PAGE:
Liza Mundy is an award-winning journalist and the New York Times bestselling author of five books including her latest work, The Sisterhood: The Secret History of Women at the CIA. Her narrative non-fiction aims to engage, delight, and inform readers by providing a compelling take on important parts of American history that have long been overlooked, expanding our collective understanding of our past by telling true stories of the people, often unsung, who shaped our world. Kate Moore, author of Radium Girls, called her "one of our foremost historians."
The Sisterhood recounts the true story of the women espionage officers—tough, brilliant, resilient—who helped build the world’s foremost spy agency. It received starred reviews from Booklist and Kirkus, which named it one of the most anticipated non-fiction titles of fall 2023, calling it "a story that deserves to be told about women who deserve to be remembered." Pulitzer-Prize winning author Steve Coll called it a "rip-roaring read about spy craft" that rewrites our understanding of the events before and after the 9/11 attacks.
Her previous book, Code Girls: The Untold Story of the American Women Code Breakers of World War II (2017), tells another true story of women’s contributions to American intelligence, recounting the lives and legacy of more than 10,000 women recruited to break Axis codes during World War II. Code Girls was a New York Times best-seller, a Washington Post best-seller, and a Wall Street Journal best-seller. It won awards including "Best General Audience Intelligence Book" of 2018 from the Association of Former Intelligence Officers, which said "Code Girls does for women of that era what Hidden Figures did for African American women of the 1960s and Windtalkers did for the native American code communicators of World War II." Mundy is also the New York Times bestselling author of Michelle: A Biography, a 2008 biography of former First Lady Michelle Obama; and The Richer Sex, which explored the forces behind women’s rising economic power.
She has appeared on television and radio shows including The Colbert Report, The Today Show, Good Morning America, CBS This Morning, MSNBC, CNN, C-Span, Weekend Edition, All Things Considered, and Fresh Air with Terry Gross. She has given talks at many events related to national security, leadership, STEM, politics, intelligence, and World War II history. A former staff writer for The Washington Post, she writes for the Atlantic, Politico, and Smithsonian, among others. She has an AB degree from Princeton University and an MA in English literature from the University of Virginia. She lives in Washington, DC—not far from the sites of both the Army and Navy WWII codebreaking operations—and in Los Angeles, CA.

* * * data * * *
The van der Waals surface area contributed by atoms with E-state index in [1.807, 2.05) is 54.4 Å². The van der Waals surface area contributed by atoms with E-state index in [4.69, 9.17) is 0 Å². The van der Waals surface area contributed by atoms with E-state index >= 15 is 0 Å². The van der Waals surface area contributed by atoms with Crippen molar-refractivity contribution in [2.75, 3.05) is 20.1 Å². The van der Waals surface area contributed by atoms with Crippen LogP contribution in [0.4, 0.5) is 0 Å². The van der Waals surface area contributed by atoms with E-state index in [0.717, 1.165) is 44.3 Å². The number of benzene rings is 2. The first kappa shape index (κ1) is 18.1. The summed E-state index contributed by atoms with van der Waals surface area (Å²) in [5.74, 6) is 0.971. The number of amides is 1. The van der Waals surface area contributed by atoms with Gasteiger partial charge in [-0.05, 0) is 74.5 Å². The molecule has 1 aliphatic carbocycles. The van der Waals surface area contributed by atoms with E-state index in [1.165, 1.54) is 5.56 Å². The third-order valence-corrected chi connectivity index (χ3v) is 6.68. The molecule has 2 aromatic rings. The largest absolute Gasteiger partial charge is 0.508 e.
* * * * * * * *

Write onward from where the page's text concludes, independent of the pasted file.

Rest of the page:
The Sisterhood: The Secret History of Women at the CIA
Throughout history, there have always been assumptions about women’s capabilities—or lack thereof. This can sometimes work to women’s benefit but can also lead to disastrous results. One thing is for certain: those who underestimate women always pay the price. During World War II, it was the Axis powers who paid no attention to the unassuming housewife who was actually a spy. More recently, it was the U.S. who ignored the women analysts who’d been sounding the alarm for over a decade that an attack like 9/11 was imminent. In this talk based on her book “The Sisterhood: The Secret History of Women at the CIA,” historian Liza Mundy provides a deeper understanding of women’s contributions to national intelligence. In highlighting the ongoing struggle to be taken seriously that women face, Mundy paints a vivid picture of persistence and resilience and reveals how silencing women makes the world a more dangerous place.
Code Girls: The Untold Story of WWII Code Breakers
The iconic imagery of Rosie the Riveter will lead you to believe that the extent of women’s contributions to World War II labor efforts were in factories. But in fact, over 10,000 highly educated women were recruited for knowledge work and trained to be code breakers. The pioneering work these women did as code breakers not only helped turn the tide of the war and saved countless lives, but also served as the foundation for our modern intelligence endeavors. In a talk that inspires both moments of laughter and deep reflection about women’s influence through history and today, historian Liza Mundy saves this riveting story of American courage and excellence from being lost forever. Through vivid historical photos and video interviews with surviving code girls, Mundy masterfully bridges the gap between today and yesterday, leaving audiences with a profound appreciation for the enduring legacy of these remarkable women and their role in shaping the world as we know it.
Women in the Workplace: Challenges Then and Now
History has many instances where women were called upon in times of hardship and expected to quietly return to the sidelines when they were no longer needed, after they’d proven their competency and worth. Today, women are making more money than ever before and quickly surpassing their male counterparts in terms of education, but they are still often disregarded, underestimated, and only temporarily valued. Despite the progress made, the journey towards full gender equality in the workplace is far from over. Through the lens of a historian and investigative journalist, Liza Mundy offers an insightful look into the state of diversity, equity, and inclusion in the past, present, and future.